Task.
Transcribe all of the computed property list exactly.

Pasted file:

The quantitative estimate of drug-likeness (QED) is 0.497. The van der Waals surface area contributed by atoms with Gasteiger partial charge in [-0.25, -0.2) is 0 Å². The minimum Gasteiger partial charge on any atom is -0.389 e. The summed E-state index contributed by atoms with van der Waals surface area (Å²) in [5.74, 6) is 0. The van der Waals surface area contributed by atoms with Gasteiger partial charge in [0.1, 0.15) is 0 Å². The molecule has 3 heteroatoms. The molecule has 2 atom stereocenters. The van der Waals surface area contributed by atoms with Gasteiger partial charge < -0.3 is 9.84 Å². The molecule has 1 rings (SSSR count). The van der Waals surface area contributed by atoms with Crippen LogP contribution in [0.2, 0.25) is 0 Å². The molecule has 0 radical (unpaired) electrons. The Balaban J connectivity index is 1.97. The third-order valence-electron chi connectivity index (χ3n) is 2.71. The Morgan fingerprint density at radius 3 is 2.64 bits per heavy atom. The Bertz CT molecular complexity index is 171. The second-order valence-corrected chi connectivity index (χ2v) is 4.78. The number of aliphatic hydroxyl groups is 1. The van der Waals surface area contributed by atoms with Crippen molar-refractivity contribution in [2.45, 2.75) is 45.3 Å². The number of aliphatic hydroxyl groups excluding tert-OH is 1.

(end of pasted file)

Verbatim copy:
The quantitative estimate of drug-likeness (QED) is 0.497. The van der Waals surface area contributed by atoms with Gasteiger partial charge in [-0.25, -0.2) is 0 Å². The minimum Gasteiger partial charge on any atom is -0.389 e. The summed E-state index contributed by atoms with van der Waals surface area (Å²) in [5.74, 6) is 0. The van der Waals surface area contributed by atoms with Gasteiger partial charge in [0.1, 0.15) is 0 Å². The molecule has 3 heteroatoms. The molecule has 2 atom stereocenters. The van der Waals surface area contributed by atoms with Gasteiger partial charge < -0.3 is 9.84 Å². The molecule has 1 rings (SSSR count). The van der Waals surface area contributed by atoms with Crippen LogP contribution in [0.2, 0.25) is 0 Å². The molecule has 0 radical (unpaired) electrons. The Balaban J connectivity index is 1.97. The third-order valence-electron chi connectivity index (χ3n) is 2.71. The Morgan fingerprint density at radius 3 is 2.64 bits per heavy atom. The Bertz CT molecular complexity index is 171. The second-order valence-corrected chi connectivity index (χ2v) is 4.78. The number of aliphatic hydroxyl groups is 1. The van der Waals surface area contributed by atoms with Crippen molar-refractivity contribution in [2.45, 2.75) is 45.3 Å². The number of aliphatic hydroxyl groups excluding tert-OH is 1.